ing number of delegates:
Tipton 7
Halt Creek 9
hlniw od 8
M'eeuiiig Water 2
J.ouisviiie P
J'laltsm-uth l'rec .. 7
- City lt Ward 7
2nd " 9
" " 3rd 13
" 41 ii " 12
Stove reek
-m.-tli lien-.l
Kock Kluilt
Mt. Tleasant
Elgin Mile Giove
m. u. roi.K.
Primaries will be held in the various
wards and precincts on the 2Sth of April
at the following places:
Tipton at Eagle 7:30, Greenwood at
Cornish school house 7:30, Stove Creek
at Elmwood village 7:30, Elmwood at
Center school house 7:30, South Bend at
South Bend 7:30, Weeping Water at Un
ion Hall 3i. in, Center at Manley 3 p.
in., Louisville Fitzgerald's hall 3 p. ui.,
Avoca at Ilutchin's School house 2 p. m.
Mt. Pleasant at Gilmore's School house
i p. m.. Eisrht Mile Grove at Heil's
School house 3 p. m., Liberty at Holden's
School house 3 p. in , Hock Bluffs at
Berger Pchool house 4 p. in.. Plattsmouth
precinct at Taylor's School house 3 p. m.,
Plattsmouth City 1st ward county judge's
office I to 7 p. m., 2nd ward at 2nd ward
school house 1 to 7 p. m., 3d ward at
Sullivan's office 1 to 7 p. m., 4th ward at
Rockwood Hall 1 to 7 p. m.
The republican electors of the First
Congressional district of the state of Ne
braska are requested to send delegates
from the several counties to meet in con
vention at the city of Ashland, Thursday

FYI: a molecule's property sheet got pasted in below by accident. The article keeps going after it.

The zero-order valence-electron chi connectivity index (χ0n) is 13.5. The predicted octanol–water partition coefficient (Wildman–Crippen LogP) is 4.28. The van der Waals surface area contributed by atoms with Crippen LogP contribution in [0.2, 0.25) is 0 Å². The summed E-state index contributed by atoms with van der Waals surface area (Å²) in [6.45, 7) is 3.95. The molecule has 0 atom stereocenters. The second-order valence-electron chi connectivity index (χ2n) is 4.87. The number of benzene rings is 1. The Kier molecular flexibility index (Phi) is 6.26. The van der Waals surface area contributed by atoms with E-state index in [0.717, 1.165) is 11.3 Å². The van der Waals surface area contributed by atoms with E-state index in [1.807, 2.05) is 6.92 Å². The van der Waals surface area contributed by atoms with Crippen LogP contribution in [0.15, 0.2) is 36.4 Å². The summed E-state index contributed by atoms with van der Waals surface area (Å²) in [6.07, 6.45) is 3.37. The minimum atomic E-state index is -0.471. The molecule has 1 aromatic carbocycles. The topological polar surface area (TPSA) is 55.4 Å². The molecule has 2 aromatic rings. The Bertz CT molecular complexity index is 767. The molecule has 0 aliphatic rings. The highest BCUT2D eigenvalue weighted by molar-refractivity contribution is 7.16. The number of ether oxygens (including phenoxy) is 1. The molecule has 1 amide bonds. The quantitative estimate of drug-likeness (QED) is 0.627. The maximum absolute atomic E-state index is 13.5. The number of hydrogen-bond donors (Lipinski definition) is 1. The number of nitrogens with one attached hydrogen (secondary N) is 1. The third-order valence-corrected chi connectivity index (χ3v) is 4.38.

May 10 1888, at 8 o'clock p. m., for the
purpose of electing two delegates to the
national republican convention which
meets in Chicago, Jane 19, 1S88.
The several counties are entitled to
representation as follows, being based
npon the vote caat for Hon. Samuel
Maxwell for Judge in 1887, giving one
delegate at large to eaeh county and one
for each 150 votes and major fraction
Nemaha.... ...
..ic Otoe
..37 Pawn"
..19 Uiehardon,
.. S Sarpv
It is rtcommended that no proxies by
admitted to the convention except such i
as are held by persons residing in the !
counties from which the proxies are j
given. D. G. COURTNAY, Chairman.
T. D. CO OBEY, Secretary.
Lincoln, Neb., April 12, 1888.
We plead for the children as well as
for the parents; and they should be edu
cated in the most practical and easiest
way. They bliould h ive the best teach
ers the youngest, frspctially, need the !
hot. It ia a radical mistake to place
them in the hands of inexperience. We
should begin right and adopt tho most
approved methods.
Of one tiling we are convinced. Our
instruction h too bookish, too arbitarary,
too stiff, too imperious. It prcau:ii8 too
much, and taks too much for granted.
It hould hu 111 re oral, and verbal ques
tioning and explanations ouylit to be
more in vogue in t lie school room. A
reform is needed in this respect. Let the
attention of teachers bo called to this
fact, and let thim be more specified and
generally reminded of the true art f
teaching. Then we may look for more